Just days before an election that President Erdogan has forced on Turkey to consolidate his power, the most heated debate on Turkish social media surrounds a photo of a maimed black puppy whose paws were cut off before it was thrown away.
Most people are shocked by this extreme act of cruelty. But as with everything else these days, even this discussion took on a political dimension: Government supporters dismissed the reactions as "hysteria," while the opposition said cruelty had simply become a daily occurrence in Turkey after 16 years with Erdogan's Justice and Development Party (AKP) in power.
Read more: Can Erdogan lose the election?
From the far right to the far left, people in Turkey are distancing themselves from the current political system. For years, they have been very well aware that an authoritarian regime does not stop at just seizing the state powers and dismantling the political system. Rather, it continues its attacks and tries to conquer the human soul, invading every part of daily life with its poisonous set of crooked values. It imposes injustice and ruthlessness and demands ultimate obedience and religious dedication to its leader.
So on social media, the only place where Turkish people can still make their voices heard, the real debate is not about the black puppy. It is about the determination to maintain sanity, to uphold the humane values of the country — as opposed to being reduced to obedient subjects.
Hoping against all odds
"It is hope that's exhausting, not pain," I once wrote in an article. And this sentence has become popular once more on social media. Because the people of Turkey, from all sides of the political spectrum, are hopeful as to the outcome of the elections on June 24.
That they can keep their hopes alive at all — despite knowing the elections will be rigged again — is down to the enthusiastic and passionate opposition, which has been banging its fist on the table more strongly than ever.
The social democrats' candidate, Muharrem Ince, is on fire in his grand rallies; the leader of the Nationalists, Meral Aksener, is challenging Erdogan in her uncompromising speeches; the mainly Kurdish party HDP's leader, Selahattin Demirtas, is campaigning from his prison cell, where he has been kept as a political hostage for the last 20 months; and even the conservative Islamic party is speaking the language of solidarity against injustice.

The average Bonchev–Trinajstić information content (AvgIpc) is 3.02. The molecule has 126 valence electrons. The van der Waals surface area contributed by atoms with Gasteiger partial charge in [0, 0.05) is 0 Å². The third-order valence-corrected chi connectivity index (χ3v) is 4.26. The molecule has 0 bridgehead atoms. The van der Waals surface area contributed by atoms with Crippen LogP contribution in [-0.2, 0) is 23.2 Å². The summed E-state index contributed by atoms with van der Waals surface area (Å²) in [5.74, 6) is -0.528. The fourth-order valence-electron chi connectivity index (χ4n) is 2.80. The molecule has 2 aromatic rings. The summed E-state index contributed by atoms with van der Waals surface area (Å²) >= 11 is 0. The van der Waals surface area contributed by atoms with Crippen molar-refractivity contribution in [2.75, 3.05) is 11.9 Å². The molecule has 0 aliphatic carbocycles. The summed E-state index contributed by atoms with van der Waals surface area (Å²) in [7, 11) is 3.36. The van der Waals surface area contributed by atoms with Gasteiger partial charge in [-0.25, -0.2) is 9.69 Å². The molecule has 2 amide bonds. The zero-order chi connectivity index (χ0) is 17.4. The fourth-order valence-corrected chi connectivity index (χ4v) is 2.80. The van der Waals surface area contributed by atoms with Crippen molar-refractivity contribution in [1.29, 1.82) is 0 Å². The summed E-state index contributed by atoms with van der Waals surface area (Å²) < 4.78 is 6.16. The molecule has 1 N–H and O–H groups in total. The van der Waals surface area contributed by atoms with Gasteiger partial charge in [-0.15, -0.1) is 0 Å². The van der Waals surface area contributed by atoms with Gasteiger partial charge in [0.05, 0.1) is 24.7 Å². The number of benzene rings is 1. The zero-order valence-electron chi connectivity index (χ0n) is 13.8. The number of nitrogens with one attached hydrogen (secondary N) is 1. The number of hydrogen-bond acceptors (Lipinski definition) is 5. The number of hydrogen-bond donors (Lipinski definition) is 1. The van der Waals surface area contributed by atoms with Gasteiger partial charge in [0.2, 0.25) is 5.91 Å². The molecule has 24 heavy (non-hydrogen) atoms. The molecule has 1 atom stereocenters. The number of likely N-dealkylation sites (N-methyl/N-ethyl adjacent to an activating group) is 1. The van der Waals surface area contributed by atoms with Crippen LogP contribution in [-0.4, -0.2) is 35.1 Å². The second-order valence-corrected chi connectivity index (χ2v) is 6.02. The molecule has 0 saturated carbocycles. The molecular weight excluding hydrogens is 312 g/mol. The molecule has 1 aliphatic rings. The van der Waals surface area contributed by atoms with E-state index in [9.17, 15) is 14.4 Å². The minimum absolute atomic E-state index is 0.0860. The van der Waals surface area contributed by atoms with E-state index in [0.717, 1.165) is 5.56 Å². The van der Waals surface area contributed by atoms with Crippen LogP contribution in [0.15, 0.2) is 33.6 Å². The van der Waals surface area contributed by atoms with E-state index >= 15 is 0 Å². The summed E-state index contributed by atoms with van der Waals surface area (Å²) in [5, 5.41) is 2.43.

Since they joined forces against Erdogan, all the parties have been fighting as if there were no tomorrow. Their message is that there is no future if this election is lost to the one-man regime.
Read more: Europe is letting Turkey's opposition down
To keep their hopes high, people of Turkey put up with all the inexplicable political dirt that keeps coming up as the election date gets nearer: The leaked footage of Erdogan's speech at a closed-door party meeting where he calls for finishing the elections before the vote count starts "by imposing pressure at the ballot boxes." The reports of government supporters carrying automatic rifles as they go to ask voters in Kurdish areas to support the government. Voter intimidation and election fraud, the spreading of fake news by the mainstream media, the attacks on Kurdish politicians — all that is being brushed aside by the government.
Despite all this, the opposition is determined to keep dancing its own dance — even though the orchestra is directed by Erdogan. But now, for the first time in nearly two decades, it feels as though the orchestra is starting to follow the dance and not the other way around.
Erdogan has begun to stammer through his speeches; he has seemed more and more insecure ever since he started responding in his rallies to the attacks by the opposition.
In my country, "precariously hopeful" is the best state of mind you can expect in view of the current state of politics. The determination to maintain sanity, joy and normality both at the individual and societal level is extraordinary.
So, please take a moment today to pay respect to the people of Turkey for their resistance to this forced insanity. Their endurance and their determination to uphold democracy should inspire all the nations of the West that only recently started experiencing the absurdity of right-wing populism and already look confused and exhausted. If you cannot picture what it is like to be a Turkish citizen today, imagine living 16 years under Donald Trump, Boris Johnson or the Alternative for Germany (AfD) in a situation in which they have all the state powers in their hands, and add thousands of devoted clones of theirs manufactured through the years to the picture. Then you can understand how much it takes to keep on hoping and to remain determined to stay humane.
Ece Temelkuran is the author of several books, including "Turkey: The Insane and the Melancholy."